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Study Protocol

Effect on Chest Compression Fraction of Continuous Manual Compressions with Asynchronous Ventilations Using an i-gel® versus 30:2 Approach during Simulated Out-of-Hospital Cardiac Arrest: Protocol for a Manikin Multicenter Randomized Controlled Trial

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Genève TEAM Ambulances, Emergency Medical Services, CH-1201 Geneva, Switzerland
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ESAMB—École Supérieure de Soins Ambulanciers, College of Higher Education in Ambulance Care, CH-1231 Conches, Switzerland
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Compagnie d’Ambulances de l’Hôpital du Valais, Emergency Medical Services, CH-1920 Martigny, Switzerland
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SPSL—Service de Protection et Sauvetage Lausanne, Emergency Medical Services, CH-1005 Lausanne, Switzerland
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ES ASUR, Vocational Training College for Registered Paramedics and Emergency Care, CH-1052 Le Mont-sur-Lausanne, Switzerland
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Ambulance Riviera, Association Sécurité Riviera, Emergency Medical Services, CH-1814 La Tour-de-Peilz, Switzerland
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Division of Emergency Medicine, Department of Anesthesiology, Clinical Pharmacology, Intensive Care and Emergency Medicine, University of Geneva Hospitals and Faculty of Medicine, CH-1211 Geneva, Switzerland
*
Author to whom correspondence should be addressed.
Academic Editor: Tim Kilner
Healthcare 2021, 9(3), 354; https://doi.org/10.3390/healthcare9030354
Received: 23 February 2021 / Revised: 16 March 2021 / Accepted: 17 March 2021 / Published: 20 March 2021
(This article belongs to the Special Issue Urgent and Acute Prehospital Care)
The optimal airway management strategy during cardiopulmonary resuscitation is uncertain. In the case of out-of-hospital cardiac arrest, a high chest compression fraction is paramount to obtain the return of spontaneous circulation and improve survival and neurological outcomes. To improve this fraction, providing continuous chest compressions should be more effective than using the conventional 30:2 ratio. Airway management should, however, be adapted, since face-mask ventilation can hardly be carried out while continuous compressions are administered. The early insertion of a supraglottic device could therefore improve the chest compression fraction by allowing ventilation while maintaining compressions. This is a protocol for a multicenter, parallel, randomized simulation study. Depending on randomization, each team made up of paramedics and emergency medical technicians will manage the 10-min scenario according either to the standard approach (30 compressions with two face-mask ventilations) or to the experimental approach (continuous manual compressions with early insertion of an i-gel® supraglottic device to deliver asynchronous ventilations). The primary outcome will be the chest compression fraction during the first two minutes of cardiopulmonary resuscitation. Secondary outcomes will be chest compression fraction (per cycle and overall), compressions and ventilations quality, time to first shock and to first ventilation, user satisfaction, and providers’ self-assessed cognitive load. View Full-Text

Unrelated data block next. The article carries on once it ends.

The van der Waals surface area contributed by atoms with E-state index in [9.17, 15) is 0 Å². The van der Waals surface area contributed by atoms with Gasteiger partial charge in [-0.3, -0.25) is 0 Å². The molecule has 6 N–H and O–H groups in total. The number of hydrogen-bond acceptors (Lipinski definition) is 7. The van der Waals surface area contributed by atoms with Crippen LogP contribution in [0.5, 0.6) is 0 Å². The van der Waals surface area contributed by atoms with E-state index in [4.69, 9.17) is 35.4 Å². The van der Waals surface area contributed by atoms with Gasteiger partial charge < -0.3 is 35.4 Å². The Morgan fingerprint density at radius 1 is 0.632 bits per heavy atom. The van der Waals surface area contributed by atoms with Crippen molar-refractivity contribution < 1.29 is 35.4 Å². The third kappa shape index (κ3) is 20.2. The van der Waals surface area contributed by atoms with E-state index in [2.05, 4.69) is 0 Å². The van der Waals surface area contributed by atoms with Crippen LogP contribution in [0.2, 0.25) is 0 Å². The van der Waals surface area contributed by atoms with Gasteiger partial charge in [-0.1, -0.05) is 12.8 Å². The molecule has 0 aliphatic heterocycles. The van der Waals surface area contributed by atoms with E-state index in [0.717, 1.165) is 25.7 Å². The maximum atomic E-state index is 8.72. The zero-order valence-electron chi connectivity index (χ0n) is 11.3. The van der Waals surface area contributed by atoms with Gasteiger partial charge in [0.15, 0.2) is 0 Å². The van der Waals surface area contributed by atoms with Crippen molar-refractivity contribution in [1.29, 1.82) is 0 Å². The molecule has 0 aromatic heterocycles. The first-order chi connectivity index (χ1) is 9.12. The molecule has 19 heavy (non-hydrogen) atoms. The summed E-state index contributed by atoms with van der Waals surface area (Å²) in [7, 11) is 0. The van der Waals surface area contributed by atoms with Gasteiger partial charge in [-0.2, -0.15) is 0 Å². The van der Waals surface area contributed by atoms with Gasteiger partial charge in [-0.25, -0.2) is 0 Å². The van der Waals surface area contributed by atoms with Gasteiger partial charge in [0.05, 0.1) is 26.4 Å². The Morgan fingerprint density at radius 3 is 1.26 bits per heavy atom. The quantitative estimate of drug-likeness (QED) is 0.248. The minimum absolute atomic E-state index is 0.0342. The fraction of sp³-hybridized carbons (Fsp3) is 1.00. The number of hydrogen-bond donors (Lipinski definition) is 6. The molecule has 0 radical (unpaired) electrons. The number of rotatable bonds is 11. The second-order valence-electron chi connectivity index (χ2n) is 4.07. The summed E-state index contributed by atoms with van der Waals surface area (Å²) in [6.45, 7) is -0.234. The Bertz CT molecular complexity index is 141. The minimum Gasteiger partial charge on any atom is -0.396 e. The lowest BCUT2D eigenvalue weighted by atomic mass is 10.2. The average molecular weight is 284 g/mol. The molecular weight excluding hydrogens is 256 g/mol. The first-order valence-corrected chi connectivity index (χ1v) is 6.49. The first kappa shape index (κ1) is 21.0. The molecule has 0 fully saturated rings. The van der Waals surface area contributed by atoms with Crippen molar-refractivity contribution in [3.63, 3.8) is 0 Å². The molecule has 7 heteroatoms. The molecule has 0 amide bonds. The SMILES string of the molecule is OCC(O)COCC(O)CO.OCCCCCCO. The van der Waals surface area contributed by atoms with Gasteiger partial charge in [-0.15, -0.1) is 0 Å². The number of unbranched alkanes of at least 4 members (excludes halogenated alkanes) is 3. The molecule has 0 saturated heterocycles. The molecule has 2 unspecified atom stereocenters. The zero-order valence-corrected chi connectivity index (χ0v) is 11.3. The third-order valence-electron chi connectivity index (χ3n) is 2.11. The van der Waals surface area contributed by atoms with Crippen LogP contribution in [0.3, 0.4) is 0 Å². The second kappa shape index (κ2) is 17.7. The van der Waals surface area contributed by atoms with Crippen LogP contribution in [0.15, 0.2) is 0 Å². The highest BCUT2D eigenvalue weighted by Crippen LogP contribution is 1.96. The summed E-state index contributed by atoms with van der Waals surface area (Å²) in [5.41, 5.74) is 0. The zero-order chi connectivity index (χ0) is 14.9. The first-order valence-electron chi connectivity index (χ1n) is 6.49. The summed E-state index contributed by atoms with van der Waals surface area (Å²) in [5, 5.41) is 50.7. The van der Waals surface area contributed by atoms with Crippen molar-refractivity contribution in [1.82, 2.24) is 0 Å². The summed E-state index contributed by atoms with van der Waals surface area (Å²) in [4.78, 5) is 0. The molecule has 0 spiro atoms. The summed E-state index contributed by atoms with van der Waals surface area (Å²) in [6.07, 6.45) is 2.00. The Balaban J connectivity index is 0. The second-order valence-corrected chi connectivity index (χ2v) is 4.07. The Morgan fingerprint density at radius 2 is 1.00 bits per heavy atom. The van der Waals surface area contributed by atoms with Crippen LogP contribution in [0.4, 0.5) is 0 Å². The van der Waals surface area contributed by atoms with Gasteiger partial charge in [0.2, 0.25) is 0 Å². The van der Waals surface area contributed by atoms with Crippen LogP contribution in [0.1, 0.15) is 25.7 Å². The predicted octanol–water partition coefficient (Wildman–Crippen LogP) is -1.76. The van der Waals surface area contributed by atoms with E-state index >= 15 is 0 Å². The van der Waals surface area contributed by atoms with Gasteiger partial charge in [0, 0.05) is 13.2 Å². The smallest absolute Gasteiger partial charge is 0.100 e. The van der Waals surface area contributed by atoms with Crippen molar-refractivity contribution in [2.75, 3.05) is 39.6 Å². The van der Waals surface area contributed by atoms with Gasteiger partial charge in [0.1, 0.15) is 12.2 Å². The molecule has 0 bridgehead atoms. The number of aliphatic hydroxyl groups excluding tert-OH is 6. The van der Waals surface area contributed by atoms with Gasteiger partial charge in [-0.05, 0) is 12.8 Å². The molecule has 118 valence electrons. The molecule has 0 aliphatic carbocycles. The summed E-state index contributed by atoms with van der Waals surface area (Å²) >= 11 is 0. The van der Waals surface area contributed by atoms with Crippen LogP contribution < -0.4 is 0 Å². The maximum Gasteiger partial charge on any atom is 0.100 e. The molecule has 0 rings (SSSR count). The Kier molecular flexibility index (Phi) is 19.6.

Keywords: emergency medical services; paramedics; airway; supraglottic airway device; cardiac arrest; i-gel®; CPR; prehospital; resuscitation; chest compression fraction emergency medical services; paramedics; airway; supraglottic airway device; cardiac arrest; i-gel®; CPR; prehospital; resuscitation; chest compression fraction
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MDPI and ACS Style

Stuby, L.; Jampen, L.; Sierro, J.; Paus, E.; Spichiger, T.; Suppan, L.; Thurre, D. Effect on Chest Compression Fraction of Continuous Manual Compressions with Asynchronous Ventilations Using an i-gel® versus 30:2 Approach during Simulated Out-of-Hospital Cardiac Arrest: Protocol for a Manikin Multicenter Randomized Controlled Trial. Healthcare 2021, 9, 354. https://doi.org/10.3390/healthcare9030354

AMA Style

Stuby L, Jampen L, Sierro J, Paus E, Spichiger T, Suppan L, Thurre D. Effect on Chest Compression Fraction of Continuous Manual Compressions with Asynchronous Ventilations Using an i-gel® versus 30:2 Approach during Simulated Out-of-Hospital Cardiac Arrest: Protocol for a Manikin Multicenter Randomized Controlled Trial. Healthcare. 2021; 9(3):354. https://doi.org/10.3390/healthcare9030354

Chicago/Turabian Style

Stuby, Loric, Laurent Jampen, Julien Sierro, Erik Paus, Thierry Spichiger, Laurent Suppan, and David Thurre. 2021. "Effect on Chest Compression Fraction of Continuous Manual Compressions with Asynchronous Ventilations Using an i-gel® versus 30:2 Approach during Simulated Out-of-Hospital Cardiac Arrest: Protocol for a Manikin Multicenter Randomized Controlled Trial" Healthcare 9, no. 3: 354. https://doi.org/10.3390/healthcare9030354

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